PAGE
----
Usability study?

Subject: Usability study?
From: Geoff Hart <ghart -at- videotron -dot- ca>
To: "TECHWR-L" <techwr-l -at- lists -dot- techwr-l -dot- com>
Date: Wed, 01 Dec 2004 12:16:37 -0500

Lyndsey Amott reports: <<My client has asked me to write a usability review of their online help and their paper documentation. So far I have about 40 pages describing all the things that are problematic with the help and the docs. I have been careful to talk about industry standards and why the problems are problems, but because the review focuses on negatives, I fear that the reaction to it will be unpleasant.>>

Speaking as an editor, I can say that this problem isn't limited to usability reviews. There are a few standard techniques for "softening the blow":

- Start with positive comments: Tell them what they did right and what they should continue doing. Consider making this part of an executive summary that emphasizes the positive, then mentions that you've also included a detailed list of proposed changes to satisfy their request for a thorough critique.

- Create a gentle transition: "Since you asked me to highlight problems, here are some things that don't meet the high standards of the rest of your documentation..."

- Justify your criticisms: You've already referred to "standards", but explaining why something is a problem helps enormously even when there are no standards.

- If a problem can be solved simply (e.g., by a single search and replace), state the problem once rather than once per occurrence; this can potentially eliminate dozens or even hundreds of additional edits or critiques. Of course, someone has to take responsibility for finding all instances of the problem you've raised. Some editorial colleagues use the "highlighter pen" feature in Word to identify each occurrence of a problem, thereby making it harder to miss them.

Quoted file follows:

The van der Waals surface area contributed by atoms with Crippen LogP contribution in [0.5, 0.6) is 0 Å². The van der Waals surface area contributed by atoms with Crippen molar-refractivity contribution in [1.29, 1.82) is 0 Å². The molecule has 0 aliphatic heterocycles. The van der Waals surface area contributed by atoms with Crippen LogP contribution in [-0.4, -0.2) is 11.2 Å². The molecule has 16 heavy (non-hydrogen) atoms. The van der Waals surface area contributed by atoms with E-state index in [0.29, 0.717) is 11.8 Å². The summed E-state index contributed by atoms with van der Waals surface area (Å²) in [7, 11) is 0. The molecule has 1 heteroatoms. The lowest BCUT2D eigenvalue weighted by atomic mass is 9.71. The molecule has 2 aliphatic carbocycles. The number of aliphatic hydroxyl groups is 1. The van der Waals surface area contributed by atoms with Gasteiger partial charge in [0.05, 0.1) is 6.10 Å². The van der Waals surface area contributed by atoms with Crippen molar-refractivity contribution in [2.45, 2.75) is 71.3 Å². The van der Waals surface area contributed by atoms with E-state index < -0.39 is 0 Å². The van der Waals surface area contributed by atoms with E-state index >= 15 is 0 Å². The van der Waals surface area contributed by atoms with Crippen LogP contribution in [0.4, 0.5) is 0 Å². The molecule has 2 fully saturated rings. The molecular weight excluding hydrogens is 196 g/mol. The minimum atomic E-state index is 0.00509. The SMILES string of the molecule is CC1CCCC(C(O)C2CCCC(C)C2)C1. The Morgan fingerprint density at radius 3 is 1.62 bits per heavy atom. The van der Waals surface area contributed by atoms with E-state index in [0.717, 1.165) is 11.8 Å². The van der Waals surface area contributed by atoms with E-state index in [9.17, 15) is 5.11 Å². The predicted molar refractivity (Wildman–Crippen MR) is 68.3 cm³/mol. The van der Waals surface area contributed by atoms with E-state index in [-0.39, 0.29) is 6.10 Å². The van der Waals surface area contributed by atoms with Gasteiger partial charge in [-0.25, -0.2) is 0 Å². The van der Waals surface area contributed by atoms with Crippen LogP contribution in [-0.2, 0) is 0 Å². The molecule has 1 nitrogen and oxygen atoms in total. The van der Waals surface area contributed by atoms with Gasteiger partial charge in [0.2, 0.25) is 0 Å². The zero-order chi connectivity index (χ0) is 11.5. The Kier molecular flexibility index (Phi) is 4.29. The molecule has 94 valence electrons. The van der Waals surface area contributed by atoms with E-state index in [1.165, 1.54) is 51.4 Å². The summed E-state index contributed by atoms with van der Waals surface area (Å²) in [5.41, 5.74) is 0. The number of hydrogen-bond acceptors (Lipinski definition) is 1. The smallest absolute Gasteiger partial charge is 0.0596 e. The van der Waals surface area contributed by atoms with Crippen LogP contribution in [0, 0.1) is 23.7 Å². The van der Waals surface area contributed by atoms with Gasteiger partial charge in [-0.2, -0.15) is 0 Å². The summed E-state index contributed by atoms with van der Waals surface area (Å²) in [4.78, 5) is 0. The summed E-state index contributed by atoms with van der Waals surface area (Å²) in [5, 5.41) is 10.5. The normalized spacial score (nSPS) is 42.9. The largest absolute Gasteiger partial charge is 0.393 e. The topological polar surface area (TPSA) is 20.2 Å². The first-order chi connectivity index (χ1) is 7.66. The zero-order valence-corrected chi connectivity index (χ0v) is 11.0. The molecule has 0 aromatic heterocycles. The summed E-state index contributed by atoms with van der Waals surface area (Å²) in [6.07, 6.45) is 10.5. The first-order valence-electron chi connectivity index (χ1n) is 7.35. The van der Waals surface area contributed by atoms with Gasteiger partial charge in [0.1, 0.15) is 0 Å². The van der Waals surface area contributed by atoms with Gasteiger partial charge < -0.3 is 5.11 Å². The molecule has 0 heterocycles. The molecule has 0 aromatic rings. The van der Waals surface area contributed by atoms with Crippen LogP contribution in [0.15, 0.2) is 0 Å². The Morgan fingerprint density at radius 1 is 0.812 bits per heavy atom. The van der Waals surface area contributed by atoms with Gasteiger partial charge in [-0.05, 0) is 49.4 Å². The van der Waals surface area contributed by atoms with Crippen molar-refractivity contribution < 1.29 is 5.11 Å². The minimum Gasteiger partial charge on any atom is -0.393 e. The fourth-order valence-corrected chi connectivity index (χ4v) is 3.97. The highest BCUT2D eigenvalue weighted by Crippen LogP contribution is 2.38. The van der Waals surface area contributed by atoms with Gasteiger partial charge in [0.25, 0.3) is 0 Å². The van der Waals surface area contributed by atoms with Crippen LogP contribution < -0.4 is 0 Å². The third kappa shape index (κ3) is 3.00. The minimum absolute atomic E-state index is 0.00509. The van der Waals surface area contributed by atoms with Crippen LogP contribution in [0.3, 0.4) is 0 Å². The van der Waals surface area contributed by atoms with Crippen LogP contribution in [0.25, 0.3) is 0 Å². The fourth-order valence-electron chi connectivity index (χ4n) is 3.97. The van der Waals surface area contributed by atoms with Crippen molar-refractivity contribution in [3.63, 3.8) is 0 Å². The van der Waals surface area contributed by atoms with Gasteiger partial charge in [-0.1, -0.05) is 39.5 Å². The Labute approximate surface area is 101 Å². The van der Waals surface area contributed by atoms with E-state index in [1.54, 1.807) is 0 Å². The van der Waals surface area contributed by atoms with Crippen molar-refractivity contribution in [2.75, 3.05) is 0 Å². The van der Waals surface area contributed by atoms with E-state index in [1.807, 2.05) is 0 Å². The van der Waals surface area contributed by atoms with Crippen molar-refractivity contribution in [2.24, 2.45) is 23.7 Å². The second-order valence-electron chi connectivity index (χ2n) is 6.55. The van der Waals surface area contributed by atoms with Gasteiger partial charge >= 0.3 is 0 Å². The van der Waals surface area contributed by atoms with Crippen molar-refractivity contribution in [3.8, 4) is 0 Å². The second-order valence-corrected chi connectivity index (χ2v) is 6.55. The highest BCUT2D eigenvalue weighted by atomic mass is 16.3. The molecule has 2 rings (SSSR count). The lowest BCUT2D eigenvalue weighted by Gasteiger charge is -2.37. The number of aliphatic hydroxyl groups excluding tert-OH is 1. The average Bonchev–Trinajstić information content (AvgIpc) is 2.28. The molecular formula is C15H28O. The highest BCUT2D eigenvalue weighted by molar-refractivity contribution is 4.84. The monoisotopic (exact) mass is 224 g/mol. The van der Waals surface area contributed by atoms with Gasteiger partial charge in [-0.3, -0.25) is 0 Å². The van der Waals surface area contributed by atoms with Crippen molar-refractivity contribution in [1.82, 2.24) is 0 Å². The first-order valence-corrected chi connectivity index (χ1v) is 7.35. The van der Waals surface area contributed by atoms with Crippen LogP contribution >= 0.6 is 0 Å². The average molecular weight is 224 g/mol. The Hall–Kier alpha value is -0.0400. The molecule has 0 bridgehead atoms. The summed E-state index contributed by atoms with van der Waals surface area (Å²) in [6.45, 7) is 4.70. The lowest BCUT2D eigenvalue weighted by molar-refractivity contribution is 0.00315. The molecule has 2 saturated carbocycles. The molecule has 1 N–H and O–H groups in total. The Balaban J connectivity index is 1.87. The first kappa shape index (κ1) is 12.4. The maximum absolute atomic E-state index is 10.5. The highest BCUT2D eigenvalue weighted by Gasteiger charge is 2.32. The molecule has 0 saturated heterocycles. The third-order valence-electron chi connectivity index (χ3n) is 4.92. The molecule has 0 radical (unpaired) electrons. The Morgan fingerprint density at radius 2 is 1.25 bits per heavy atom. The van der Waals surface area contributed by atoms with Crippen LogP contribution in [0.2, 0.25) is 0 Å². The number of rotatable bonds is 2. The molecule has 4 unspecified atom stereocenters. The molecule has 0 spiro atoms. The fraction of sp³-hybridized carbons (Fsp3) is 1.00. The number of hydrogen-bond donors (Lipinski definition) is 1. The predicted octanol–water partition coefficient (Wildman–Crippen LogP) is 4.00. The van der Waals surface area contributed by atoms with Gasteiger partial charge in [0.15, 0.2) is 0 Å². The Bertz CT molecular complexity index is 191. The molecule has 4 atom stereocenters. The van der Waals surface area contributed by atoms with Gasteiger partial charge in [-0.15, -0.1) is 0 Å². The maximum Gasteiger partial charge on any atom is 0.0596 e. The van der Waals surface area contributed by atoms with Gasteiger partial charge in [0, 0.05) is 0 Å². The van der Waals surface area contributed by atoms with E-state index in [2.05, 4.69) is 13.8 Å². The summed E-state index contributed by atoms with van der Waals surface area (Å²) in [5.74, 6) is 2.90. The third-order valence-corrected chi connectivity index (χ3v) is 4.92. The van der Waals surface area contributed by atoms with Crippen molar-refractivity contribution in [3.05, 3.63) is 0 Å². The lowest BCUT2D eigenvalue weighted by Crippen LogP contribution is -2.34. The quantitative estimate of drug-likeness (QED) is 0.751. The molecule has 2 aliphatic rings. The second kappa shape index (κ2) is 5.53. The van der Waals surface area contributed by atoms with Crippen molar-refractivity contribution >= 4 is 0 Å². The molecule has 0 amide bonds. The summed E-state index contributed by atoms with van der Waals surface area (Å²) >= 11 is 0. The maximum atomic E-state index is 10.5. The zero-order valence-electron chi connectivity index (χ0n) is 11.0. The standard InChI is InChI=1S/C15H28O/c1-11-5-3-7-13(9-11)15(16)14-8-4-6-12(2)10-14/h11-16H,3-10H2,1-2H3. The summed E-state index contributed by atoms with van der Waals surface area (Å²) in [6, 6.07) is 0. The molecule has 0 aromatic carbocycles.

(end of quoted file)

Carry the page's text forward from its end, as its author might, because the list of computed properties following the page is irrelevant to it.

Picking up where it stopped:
- Offer solutions, not criticisms: "Here's the problem. Here are two ways to fix it. If none of these work, drop me a line and let's discuss alternatives." This also reinforces the concept that editorial and other reviews should be collaborative, not something delivered from a position of superiority.

- Remember the magic word(s): "Please" and other polite filler words are hard to overuse. They reinforce the notion that you are requesting rather than demanding a change and again, focus on collaboration rather than imposing changes.

- Conclude on a positive note: "I know that this seems to be a particularly critical review, but as you'll note from my suggestions, most of the problems are minor and easy to solve. By paying attention to the solutions, you can avoid the problems in the future and simplify future reviews. Moreover, as noted from the initial pages of positive comments, it's clear that you have a strong foundation on which to build."

--Geoff Hart ghart -at- videotron -dot- ca
(try geoffhart -at- mac -dot- com if you don't get a reply)



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usability study: From: lyndsey . amott

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